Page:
In 2013, the International Union of Geological Sciences (IUGS) launched the Resourcing Future Generations (RFG; https://www.geolsoc.org.uk/~/media/shared/documents/RFG/White%20Paper%20pdf.pdf?la=en) initiative to bring world attention to the challenges of sustaining resource supplies. The RFG initiative includes a diverse group of geoscientists, environmental and social scientists, including economists, drawn from a range of institutions and EuroGeoSurveys with diverse private and public experience in exploration, mining, processing, environmental protection, and sustainable development.
During its most recent workshop held in Namibia from the 25th to 30th of July, 2015, the group began by recognising that there are several global-scale challenges facing humanity that are interrelated: (i) climate change; (ii) sustainable development, and (iii) resource adequacy and diversity of supply. Attempts to address climate change and sustainable development necessarily involve resource adequacy, and yet has received minimal global policy consensus. The workshop aimed to develop an expert consensus document to raise the profile of this issue at the highest level of international decision-making.
The experts group substantiated the following key premises to develop an action agenda:
- The 20th century was characterised by massive improvements in living standards for billions of people in the developed world.
- This improvement was underpinned by a dramatic increase in utilisation of water, energy and mineral resources.
- However, the mineral resource requirements of humankind need to be met without compromising the ability of future generations to meet their own needs.
- With projections of further population growth to about 9 billion people by 2050 the worldneeds adequate supplies of mineral raw materials to fulfill the aspirations of this growing population, and to meet targets of sustainable development.
During 5 days of sharing research, the experts group focused the development of its policy motivation document on the following key areas requiring action: (i) supply and demand; (ii) the fact that mineral deposits are irregularly distributed and their location controlled by geology, and thus that the value of mineral resources must be recognised and assessed in the contexts of other land uses, such as mining, agriculture, forestry, water, habitats for fauna and flora, cultural and natural heritage, as well as land for settlements and infrastructure; (iii) use of materials, energy and water; (iv) best practice in mining legislation, and (v) the outstanding role of Namibia’s Geological Survey.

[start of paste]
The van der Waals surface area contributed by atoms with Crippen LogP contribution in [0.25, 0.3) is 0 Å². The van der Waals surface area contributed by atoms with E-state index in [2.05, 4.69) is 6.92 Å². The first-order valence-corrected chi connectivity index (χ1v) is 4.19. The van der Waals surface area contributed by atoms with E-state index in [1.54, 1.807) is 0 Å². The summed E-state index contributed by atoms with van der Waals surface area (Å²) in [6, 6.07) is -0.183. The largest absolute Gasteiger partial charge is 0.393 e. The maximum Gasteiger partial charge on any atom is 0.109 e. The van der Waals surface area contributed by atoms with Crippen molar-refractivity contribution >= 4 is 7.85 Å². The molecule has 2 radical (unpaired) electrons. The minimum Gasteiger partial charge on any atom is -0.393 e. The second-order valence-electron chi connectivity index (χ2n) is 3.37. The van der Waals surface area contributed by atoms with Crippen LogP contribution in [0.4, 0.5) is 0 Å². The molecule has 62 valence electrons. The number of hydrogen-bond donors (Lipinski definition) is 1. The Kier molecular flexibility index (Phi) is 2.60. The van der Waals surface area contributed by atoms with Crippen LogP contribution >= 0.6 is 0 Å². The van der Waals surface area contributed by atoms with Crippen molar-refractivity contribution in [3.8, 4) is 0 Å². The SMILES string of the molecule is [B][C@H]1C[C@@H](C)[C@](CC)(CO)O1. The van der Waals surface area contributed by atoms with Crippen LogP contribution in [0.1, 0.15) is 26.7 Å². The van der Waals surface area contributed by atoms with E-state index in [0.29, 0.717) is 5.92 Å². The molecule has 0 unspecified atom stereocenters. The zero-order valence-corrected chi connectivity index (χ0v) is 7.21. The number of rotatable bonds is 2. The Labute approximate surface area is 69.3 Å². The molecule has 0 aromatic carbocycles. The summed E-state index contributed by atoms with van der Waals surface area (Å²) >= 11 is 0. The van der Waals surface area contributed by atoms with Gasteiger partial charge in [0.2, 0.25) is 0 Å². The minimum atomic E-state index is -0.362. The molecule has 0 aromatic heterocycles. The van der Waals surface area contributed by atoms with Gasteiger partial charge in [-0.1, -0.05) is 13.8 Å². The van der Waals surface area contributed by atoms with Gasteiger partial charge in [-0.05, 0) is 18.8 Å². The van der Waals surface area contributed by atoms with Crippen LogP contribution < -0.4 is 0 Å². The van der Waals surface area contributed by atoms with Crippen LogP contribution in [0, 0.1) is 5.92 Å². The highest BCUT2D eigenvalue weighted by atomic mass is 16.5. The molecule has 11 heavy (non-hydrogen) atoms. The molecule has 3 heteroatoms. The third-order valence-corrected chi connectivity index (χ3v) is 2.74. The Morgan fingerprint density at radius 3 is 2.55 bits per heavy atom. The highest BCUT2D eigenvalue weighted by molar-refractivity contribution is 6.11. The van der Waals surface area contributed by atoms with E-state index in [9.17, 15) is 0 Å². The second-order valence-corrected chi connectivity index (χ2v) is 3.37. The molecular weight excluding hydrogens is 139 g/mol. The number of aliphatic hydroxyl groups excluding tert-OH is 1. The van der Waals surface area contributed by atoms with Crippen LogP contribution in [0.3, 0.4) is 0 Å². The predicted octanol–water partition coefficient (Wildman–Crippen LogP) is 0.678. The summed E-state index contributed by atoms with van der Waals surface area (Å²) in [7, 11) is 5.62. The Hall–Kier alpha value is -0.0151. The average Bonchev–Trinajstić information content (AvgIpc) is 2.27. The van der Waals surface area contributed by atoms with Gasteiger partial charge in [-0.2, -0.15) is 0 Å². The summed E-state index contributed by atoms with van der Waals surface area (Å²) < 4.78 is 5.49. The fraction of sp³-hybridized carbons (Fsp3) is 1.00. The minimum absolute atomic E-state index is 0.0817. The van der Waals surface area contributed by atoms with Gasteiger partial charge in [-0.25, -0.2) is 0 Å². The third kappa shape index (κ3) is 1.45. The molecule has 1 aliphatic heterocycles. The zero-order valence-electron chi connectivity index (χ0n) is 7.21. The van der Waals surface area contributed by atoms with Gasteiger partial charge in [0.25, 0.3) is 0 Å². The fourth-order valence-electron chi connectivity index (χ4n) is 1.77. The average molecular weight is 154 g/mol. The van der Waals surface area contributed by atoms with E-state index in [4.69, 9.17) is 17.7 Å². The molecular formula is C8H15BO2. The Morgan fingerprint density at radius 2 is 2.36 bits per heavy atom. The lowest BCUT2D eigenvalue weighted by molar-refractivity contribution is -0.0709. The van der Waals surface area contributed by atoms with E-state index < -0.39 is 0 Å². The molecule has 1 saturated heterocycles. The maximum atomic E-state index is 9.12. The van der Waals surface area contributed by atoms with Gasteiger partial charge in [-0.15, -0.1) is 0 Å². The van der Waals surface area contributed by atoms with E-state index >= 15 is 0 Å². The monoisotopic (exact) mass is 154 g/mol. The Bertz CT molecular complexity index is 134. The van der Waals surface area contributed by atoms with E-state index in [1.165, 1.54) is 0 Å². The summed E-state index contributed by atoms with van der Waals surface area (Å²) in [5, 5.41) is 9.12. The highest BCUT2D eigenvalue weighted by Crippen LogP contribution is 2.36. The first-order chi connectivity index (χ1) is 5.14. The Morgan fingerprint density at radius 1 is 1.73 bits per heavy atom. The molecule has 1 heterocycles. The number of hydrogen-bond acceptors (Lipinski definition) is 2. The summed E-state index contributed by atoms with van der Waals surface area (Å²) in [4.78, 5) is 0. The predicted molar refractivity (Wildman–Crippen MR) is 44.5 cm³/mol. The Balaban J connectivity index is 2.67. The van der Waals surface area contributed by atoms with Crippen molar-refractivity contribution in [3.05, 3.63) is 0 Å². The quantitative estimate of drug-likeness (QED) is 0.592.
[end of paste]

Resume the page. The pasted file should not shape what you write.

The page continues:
Discussion led to the immediate production of two short documents:
- Resourcing Future Generations – A Global Effort to Meet the World’s Future Needs Head-on
- The importance of geoscience data in attracting mining investment in Africa: Lessons from Namibia
Further research outputs and broader communiques to address the problems in more detail are to follow.
The Namibian Geological Survey, Dr. Gabi Schneider provided local interface and leadership for the workshop. The presentations of Mr. Veston Malango, CEO of the Chamber of Mines of Namibia, and his excellency, the Minister of Mining and Resources, Mr. Obeth Kandjoze, reflected the importance of these issues to one of Africa’s leading mineral economies. With their personal and friendly attitude, both representatives of the Namibian government provided the group an excellent opportunity for an open discussion. The workshop was held on the GocheGanas wilderness resort and was financially supported by the International Union of Geological Sciences (IUGS), UNESCO and an International Council of Science (ICSU) grant to IUGS.